Shenandoah to add large-scale developments

The city of Shenandoah approved a zoning measure to move forward on three major developments that could potentially add 3,000 new residents to the city. At a March 25 City Council meeting, the proposal was approved in preliminary stages to add more than 75 acres of retail, residential and office buildings on the east side of I-45, and a new community of homes on the west side of I-45.

Palmetto Homes will build an 8.75-acre, 99-unit development called The Village at East End, a live and work community. Sam Moon Group will build a 69-acre metropark, which will include an entertainment venue, hotels, high-rise office buildings, apartments, restaurants and retail. Both of these projects are located east of I-45.

"This is probably a three-to five-year [process]," Shenandoah Mayor Garry Watts said. "There are some wetland issues that will take work with the [Army] Corps of Engineering. We have city drainage, water and sewer projects that we've allocated money for."

Watts said the city is working with the developers and the city engineers to make sure that the infrastructure is adequate for the size of the project.

"It's a massive project. I think that it's between $500 [million] and $700 million between the two projects," Watts said.

The city will be affected financially as well as operationally, City Administrator Greg Smith said.

"The most critical thing is the infrastructure," Smith said. "The developers will [install] the majority of the infrastructure. We have enough water. We have enough capacity in the sewer plant. So [from] the water and sewer standpoint, it's basically installing the lines to serve the water and wastewater."

Smith said that other than water and sewer, mobility issues remain a concern for development of the project. He said construction on Hwy. 242 has exacerbated traffic congestion but only temporarily.

"We feel that once that construction [on Hwy. 242] is completed, there will be a positive improvement on traffic," Smith said. "Those improvements were built to help alleviate the traffic congestion. We'll [eventually] have the relief of the construction ending and then we'll have the benefit of the new infrastructure at Hwy. 242."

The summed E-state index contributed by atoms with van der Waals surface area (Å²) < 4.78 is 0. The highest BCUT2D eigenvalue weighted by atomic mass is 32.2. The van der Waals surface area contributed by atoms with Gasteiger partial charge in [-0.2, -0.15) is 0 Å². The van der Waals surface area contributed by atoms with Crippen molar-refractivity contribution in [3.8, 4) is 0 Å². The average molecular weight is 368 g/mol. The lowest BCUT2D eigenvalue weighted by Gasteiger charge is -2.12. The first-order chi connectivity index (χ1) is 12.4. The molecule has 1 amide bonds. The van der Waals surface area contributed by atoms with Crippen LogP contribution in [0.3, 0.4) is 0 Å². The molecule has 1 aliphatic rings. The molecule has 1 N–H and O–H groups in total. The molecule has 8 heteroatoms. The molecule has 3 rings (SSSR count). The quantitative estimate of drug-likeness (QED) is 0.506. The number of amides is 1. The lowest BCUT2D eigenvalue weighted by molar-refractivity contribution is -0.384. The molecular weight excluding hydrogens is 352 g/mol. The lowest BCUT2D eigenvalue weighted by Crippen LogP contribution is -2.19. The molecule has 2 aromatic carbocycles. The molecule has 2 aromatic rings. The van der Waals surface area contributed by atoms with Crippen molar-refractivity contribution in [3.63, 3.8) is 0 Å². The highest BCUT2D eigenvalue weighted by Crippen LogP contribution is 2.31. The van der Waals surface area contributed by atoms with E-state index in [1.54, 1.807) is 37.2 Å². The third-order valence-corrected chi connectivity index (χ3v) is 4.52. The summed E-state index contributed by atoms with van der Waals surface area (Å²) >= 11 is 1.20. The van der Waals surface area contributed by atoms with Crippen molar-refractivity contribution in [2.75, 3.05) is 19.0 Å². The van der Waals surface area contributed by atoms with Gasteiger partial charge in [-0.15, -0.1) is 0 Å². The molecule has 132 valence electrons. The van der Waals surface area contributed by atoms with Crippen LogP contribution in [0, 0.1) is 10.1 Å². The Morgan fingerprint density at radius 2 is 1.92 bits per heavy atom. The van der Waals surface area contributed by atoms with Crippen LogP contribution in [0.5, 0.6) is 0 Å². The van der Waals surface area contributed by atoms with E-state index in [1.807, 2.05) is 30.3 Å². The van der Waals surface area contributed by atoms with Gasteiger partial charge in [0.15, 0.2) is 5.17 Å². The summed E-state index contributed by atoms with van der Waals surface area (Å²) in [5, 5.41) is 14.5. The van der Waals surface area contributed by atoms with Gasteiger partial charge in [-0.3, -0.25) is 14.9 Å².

The extension will begin at David Memorial Drive—now referred to as the north-south extension— parallel Main Street in Conroe and end at Hwy. 242. Houston Methodist The Woodlands Hospital is building a new hospital northwest of the proposed extension.

The extension of David Memorial Drive is inevitable, Watts said. If the proposed $350 million Montgomery County road bond does not meet voter approval in May, the city of Shenandoah will pay to build the road up to its city limits, which is just short of reaching Hwy. 242.

"We'll use taxpayers' money, and then we'll put an impact fee on developers," Watts said. "So we get the money back. If we want to get this through to the [Houston Methodist] hospital before they get their project done, then we'll take it to our city limits, and we'll have to work in conjunction with Conroe and [the] Methodist Hospital to get the extension done because they want it also."

If the road bond passes, Watts said Montgomery County Precinct 4 Commissioner Jim Clark has money allocated for the David Memorial Drive extension.

"[The development is] going to happen," Watts said. "It's about who pays for it and how it's paid for."

Watts said the David Memorial Drive extension should include five lanes, with two lanes for traffic and one lane in the middle dedicated to turns.

"We need to plan for the future," he said. "I don't want to build it today based on today's [population]. There will be an engineering study that will dictate whether it's four lanes [or] five lanes."

During the council meeting, a measure was also approved to allow David Weekley Homes to begin building a 32-home subdivision across from Tuscany Woods off of Wellman Road. The subdivision, which will be called Wellman Manor, will be a gated community. Home prices will range from $600,000-$650,000.

The population of Shenandoah could reach 5,000 residents with these new developments. As of the last census, Shenandoah had 2,315 residents.

"I hope to get to 5,000 people so we can go from a general law city to a home rule city in the next three to five years," Watts said. "A general law city is mandated by the state of Texas. A home rule city can rewrite the charter and do anything they want."